Wednesday, March 4, 2009

They'll Have Nothing To Lose But Their Chaindrives (Invention Idea #5)

Why do I have to have a job? There are basically four reasons: Food, shelter, medical care and luxuries.

Those are listed in rough order of importance. Theoretically an order-of-importance list is also an order-of-most-money-spent list but that's probably not literally true. However, from the point of view of reducing costs, it kind of is. $500 that I must spend on food is a tougher nut to a short budget than $2000 that I throw away on bingo. Put another way: Say I wanted to stop working. What's the first problem I absolutely must solve? It isn't "where am I gonna get my $2000 of bingo money". It's "how do I eat".

So how would I eat? One common solution is to start your own business. But that's still a job, albeit one where you are the boss. I'm imagining a socialist utopia where nobody would have to do any work at all. We'd just recline on chaise lounges all day.

I could grow my own food in my yard. That's still a lot of work, though. Planting, weeding, chasing away predators, harvesting, processing, etc. However, this is all repetitive, physical work, which is perfect for whom? Robots!

The first thing you need is a big field. (You could do this in your yard, but for reasons of efficiency and scale, farm-like installations are probably better.). Enclose the entire thing in glass (height determined by the crop) to make it a greenhouse. This also excludes many, but not all, bugs, animals and weedseeds.

Install some sprinklers. You'll be using a lot less water than usual for two reasons. One is that because the field is enclosed it will lose less to evaporation from the ground or respiration from the plants. The other is that you can collect any runoff and reuse it. (Why don't they already do this? Maybe it seeps down to the groundwater first? Perhaps my field should be enclosed on the bottom, too.)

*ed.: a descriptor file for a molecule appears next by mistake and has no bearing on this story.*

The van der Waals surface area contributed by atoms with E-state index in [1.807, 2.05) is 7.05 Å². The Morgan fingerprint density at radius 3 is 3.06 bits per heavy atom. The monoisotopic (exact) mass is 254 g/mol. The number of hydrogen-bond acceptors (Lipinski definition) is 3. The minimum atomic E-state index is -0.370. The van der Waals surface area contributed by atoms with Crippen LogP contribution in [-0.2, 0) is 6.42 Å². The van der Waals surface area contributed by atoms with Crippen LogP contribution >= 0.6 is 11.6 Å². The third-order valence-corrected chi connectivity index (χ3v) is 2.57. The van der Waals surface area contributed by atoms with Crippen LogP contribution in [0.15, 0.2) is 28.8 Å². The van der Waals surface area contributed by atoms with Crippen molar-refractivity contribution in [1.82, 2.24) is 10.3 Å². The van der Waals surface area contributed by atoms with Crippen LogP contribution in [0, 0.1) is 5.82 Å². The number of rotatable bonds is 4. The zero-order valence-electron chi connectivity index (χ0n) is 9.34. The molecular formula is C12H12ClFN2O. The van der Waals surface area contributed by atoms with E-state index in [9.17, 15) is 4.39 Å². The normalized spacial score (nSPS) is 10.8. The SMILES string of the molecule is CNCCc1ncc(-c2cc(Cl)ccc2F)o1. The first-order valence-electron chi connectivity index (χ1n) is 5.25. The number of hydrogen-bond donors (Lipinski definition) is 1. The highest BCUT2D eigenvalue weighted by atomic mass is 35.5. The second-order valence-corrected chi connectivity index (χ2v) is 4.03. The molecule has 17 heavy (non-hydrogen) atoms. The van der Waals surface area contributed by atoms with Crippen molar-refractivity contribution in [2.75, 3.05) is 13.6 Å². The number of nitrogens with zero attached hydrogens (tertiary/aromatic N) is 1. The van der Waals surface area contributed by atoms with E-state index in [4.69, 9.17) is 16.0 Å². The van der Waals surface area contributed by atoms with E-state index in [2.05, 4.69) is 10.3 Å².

Send in the seedbots to do the planting. Seeds and the planting thereof are relatively uniform, so this is a general robot. We may need to bury guide cables underground that will indicate to the robot where the rows will be. However, optical guides, GPS or other technologies could also be used.

All of this, btw, is controlled by computer. It could either be a hulking 1950s-style centralized FARMIVAC thing or an ultra-modern distributed intelligence ant-model thing. For instance the seedbots detect that it's planting time, the sprinklers detect moisture levels, etc and everything Just Works kind of like a natural ecosystem.

Now is the somewhat harder, more nebulous part of my vision. Each growing plant species needs different care. Some might have to be checked for mold, some might need petting or to be sung to or whatever. And they are all harvested differently. You can just cut down cornstalks but you have to pick apples. All this variation means different robot types. That said, this isn't an insoluble problem.

Another option is trained monkeys.

(I googled around for a bit and found some talk about robot or automated farming, but there didn't seem to be any cohesive vision or big plans. In all seriousness, it seems like this is a major lack. Growing food is an absolutely necessary, but peasant-level job. Until robots do it, peasants will remain.)


  1. This way you don't have to farm, you just have to repair your farm robots. I imagine it's robots all the way down, though, right?

    People in the 1700s had this. Their robots were made of meat.

  2. I actually had not considered repair. It could be robots all the way down. Or cheap, replaceable ones.

    Or if we made the robots out of organic material, they could just decompose and new ones would be "hatched". (This idea is more or less identical to the trained monkey one.)

  3. asimov has plenty of stories of robots do everything but diagnose the problems with the robots.

    It may be time for me to reread those.

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